Steve Caruso is also involved in a very interesting project to translate the Mandaean Gnostic Book of John the Baptist from Classical Mandaic into English, which is very important; most Mandaeans had to flee persecution in Iraq after 2003 and their 60,000 strong community is now dispersed around the world, with only 2,000 remaining in their ancestral homeland.  I consider Steve a personal friend.

His website is here: http://aramaicnt.org/author/stevecaruso/
Awesome, thanks for sharing that! Exactly what I was looking for: Mandaeans, the Aramaic substratum in NT Greek and Galilean Aramaic tidbits. :)
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Offline MalpanaGiwargis

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Re: The Original Aramaic New Testament in Plain English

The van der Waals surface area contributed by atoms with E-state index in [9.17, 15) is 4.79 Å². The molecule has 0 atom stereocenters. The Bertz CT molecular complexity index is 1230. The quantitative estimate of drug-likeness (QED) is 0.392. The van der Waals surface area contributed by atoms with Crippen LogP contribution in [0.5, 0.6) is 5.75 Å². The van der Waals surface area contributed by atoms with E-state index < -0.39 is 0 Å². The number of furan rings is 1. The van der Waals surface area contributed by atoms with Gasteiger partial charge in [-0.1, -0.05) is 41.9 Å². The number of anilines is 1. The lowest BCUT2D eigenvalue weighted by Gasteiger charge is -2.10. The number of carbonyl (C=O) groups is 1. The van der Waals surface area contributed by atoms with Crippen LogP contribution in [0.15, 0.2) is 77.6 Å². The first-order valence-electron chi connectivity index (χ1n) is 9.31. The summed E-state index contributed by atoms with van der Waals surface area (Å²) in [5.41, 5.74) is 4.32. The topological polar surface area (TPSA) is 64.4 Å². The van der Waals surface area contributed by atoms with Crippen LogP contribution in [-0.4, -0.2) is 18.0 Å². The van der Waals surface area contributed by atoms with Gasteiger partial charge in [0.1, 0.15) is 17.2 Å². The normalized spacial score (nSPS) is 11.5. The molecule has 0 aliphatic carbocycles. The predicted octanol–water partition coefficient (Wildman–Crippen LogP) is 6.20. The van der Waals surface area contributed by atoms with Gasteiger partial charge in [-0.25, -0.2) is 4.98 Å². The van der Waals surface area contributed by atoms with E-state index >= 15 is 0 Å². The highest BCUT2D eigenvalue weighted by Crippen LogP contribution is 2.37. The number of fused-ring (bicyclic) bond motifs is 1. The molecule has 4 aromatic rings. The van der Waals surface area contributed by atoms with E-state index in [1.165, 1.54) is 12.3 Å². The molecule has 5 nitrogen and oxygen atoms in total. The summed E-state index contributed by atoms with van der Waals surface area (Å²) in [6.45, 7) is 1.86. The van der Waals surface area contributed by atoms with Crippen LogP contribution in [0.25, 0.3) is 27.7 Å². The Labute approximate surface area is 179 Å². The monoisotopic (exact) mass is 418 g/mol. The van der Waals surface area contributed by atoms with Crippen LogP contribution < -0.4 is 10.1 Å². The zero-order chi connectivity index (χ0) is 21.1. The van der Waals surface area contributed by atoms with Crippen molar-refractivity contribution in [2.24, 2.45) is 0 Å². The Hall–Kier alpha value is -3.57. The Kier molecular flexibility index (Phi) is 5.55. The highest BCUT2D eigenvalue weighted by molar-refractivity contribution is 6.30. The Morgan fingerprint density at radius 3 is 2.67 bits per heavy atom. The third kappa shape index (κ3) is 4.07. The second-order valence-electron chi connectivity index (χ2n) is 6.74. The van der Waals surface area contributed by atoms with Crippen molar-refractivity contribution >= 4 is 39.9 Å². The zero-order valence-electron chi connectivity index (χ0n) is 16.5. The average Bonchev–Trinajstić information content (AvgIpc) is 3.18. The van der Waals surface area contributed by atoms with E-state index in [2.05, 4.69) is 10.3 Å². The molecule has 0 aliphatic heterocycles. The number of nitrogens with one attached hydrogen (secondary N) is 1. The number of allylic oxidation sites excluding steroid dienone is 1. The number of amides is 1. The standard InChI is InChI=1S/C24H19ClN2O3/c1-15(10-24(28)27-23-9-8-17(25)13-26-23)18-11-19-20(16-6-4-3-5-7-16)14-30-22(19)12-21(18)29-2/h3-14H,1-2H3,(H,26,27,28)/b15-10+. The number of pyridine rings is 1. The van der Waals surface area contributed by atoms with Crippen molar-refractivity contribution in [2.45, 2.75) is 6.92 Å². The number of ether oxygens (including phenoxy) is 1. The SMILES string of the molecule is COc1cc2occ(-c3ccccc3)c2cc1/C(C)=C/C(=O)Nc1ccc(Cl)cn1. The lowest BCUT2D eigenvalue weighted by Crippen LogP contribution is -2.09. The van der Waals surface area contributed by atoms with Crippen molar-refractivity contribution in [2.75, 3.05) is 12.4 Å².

« Reply #8 on: April 18, 2016, 07:30:55 AM »
As long as it is the closest translation I can find id would be happy ith it. Ive heard some translations of the Bible have added words in it, words that can't be found in original Greek Bible, which can change the meaning of the Word of God and Im trying to avoid that.

If you use the KJV, and some other translations, the words in italics are the words added by the translators to complete the sense of the source languages - that is helpful because it allows you to see what was added. Adding words is unavoidable. Hebrew, for instance, does not have a present tense of the verb "to be," but English must use "is," "are," etc., so the translator has to add them to make the English intelligible. Likewise, omitting words is sometimes necessary. Greek frequently uses the definite article with proper names, something English does not do. Thus they have to be omitted for the sake of clarity in English.
Woe is me, that I have read the commandments,
   and have become learned in the Scriptures,
and have been instructed in Your glories,
   and yet I have become occupied in shameful things!

(Giwargis Warda, On Compunction of Soul)

Offline andrewlya